Dr. Montessori demonstrated that if children have access to concrete mathematical materials in their early years, they can easily and joyfully assimilate many facts and skills of arithmetic. Montessori designed materials to represent all types of quantities, after she observed that children who become interested in counting like to touch or move the items as they enumerate them. By combining these materials, separating, sharing, counting, and comparing, children can demonstrate to themselves the basic operations of mathematics.
The children's early experiences with these materials form a solid foundation that supports the understanding of abstract mathematical concepts introduced in the elementary years.
The Montessori classroom provides rich opportunities to develop and enhance oral language, vocabulary enrichment and language appreciation. The individual presentation of language materials in a Montessori environment allows the teacher to take advantage of each child's greatest periods of interest.
Children learn the phonetic sounds of letters before they learn the alphabetical names in a sequence. The phonetic sounds are given first because these are the sounds children hear in spoken words and the most easily lead the child to reading. Phoneme awareness is practiced with "I Spy" games and other activities the children enjoy. The children then become aware of the symbols that represent the phonetic sounds when the teacher introduces them with activities such as Sandpaper Letters.
The individual presentation of language materials in a Montessori environment allows the teacher to take advantage of each child's greatest periods of interest. Writing, or the construction of words with the "moveable alphabet," precedes reading because the decoding of words follows phoneme awareness as the first step to reading. The child begins by creating simple 3-letter phonetic words and moves on to reading phonetic words.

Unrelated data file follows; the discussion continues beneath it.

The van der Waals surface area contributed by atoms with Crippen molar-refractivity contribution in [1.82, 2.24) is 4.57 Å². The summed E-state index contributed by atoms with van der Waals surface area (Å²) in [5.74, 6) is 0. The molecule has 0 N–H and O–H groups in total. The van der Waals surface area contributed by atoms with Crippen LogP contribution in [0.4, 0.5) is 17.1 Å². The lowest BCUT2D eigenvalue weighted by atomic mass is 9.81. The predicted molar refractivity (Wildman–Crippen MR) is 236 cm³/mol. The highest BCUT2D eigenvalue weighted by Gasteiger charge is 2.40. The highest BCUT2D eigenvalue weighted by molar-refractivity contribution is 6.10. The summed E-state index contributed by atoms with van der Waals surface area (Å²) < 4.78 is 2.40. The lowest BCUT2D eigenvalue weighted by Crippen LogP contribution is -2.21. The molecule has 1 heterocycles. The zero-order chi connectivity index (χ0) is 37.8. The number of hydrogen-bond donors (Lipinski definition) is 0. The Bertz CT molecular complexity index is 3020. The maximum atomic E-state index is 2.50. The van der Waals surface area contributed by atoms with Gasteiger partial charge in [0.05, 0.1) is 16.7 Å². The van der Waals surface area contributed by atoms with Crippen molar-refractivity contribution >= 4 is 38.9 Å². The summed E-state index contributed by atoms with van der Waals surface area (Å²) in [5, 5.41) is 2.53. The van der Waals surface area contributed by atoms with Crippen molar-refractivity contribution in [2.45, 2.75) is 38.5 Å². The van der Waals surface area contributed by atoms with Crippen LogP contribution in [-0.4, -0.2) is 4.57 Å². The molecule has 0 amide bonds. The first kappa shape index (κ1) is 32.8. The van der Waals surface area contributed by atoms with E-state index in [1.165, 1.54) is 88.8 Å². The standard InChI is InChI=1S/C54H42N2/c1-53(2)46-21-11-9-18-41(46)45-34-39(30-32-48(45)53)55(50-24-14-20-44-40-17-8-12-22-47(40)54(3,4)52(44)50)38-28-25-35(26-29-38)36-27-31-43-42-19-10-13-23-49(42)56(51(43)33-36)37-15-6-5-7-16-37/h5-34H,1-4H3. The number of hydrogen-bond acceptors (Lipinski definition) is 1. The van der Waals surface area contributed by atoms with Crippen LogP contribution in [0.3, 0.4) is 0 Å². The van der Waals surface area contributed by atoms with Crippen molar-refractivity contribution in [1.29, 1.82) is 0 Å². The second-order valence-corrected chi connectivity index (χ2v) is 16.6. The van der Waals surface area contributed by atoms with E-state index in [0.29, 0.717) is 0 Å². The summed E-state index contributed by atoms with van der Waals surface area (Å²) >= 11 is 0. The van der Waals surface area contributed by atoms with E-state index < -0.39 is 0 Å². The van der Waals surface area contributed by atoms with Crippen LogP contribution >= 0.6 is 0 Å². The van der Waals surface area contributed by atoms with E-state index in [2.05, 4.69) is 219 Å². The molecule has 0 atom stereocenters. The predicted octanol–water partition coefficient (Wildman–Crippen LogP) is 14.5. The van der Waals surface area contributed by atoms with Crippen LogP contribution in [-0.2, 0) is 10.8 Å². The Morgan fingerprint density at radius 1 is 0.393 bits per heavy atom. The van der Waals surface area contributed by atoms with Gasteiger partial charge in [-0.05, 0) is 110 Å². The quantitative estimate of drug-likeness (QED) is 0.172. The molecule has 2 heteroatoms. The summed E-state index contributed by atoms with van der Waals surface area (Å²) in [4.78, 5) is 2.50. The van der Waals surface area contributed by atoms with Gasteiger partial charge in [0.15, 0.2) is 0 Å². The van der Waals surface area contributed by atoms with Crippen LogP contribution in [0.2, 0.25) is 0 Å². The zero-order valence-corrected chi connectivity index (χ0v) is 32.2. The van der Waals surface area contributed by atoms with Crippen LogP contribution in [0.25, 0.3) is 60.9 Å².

Gradually the children learn irregular words ("puzzle words") and words with two and three syllables by performing many reading exercises that offer the child variety rather than monotonous repetition. Proceeding at their own pace, children are encouraged to read about things that interest them. Beginning grammar is then presented through games and activities.
The child's interest in reading is cultivated as the most important key to his/her future learning. Children are encouraged to explore books for answers to their own questions, whether they are about frogs, rockets, stars, or dinosaurs.
Additional materials are available for children to pursue their interests in such topics as geography, geometry, science and nature, art, music, and history. Large motor activities, group discussions, stories, and songs are also part of the Montessori Children's House day.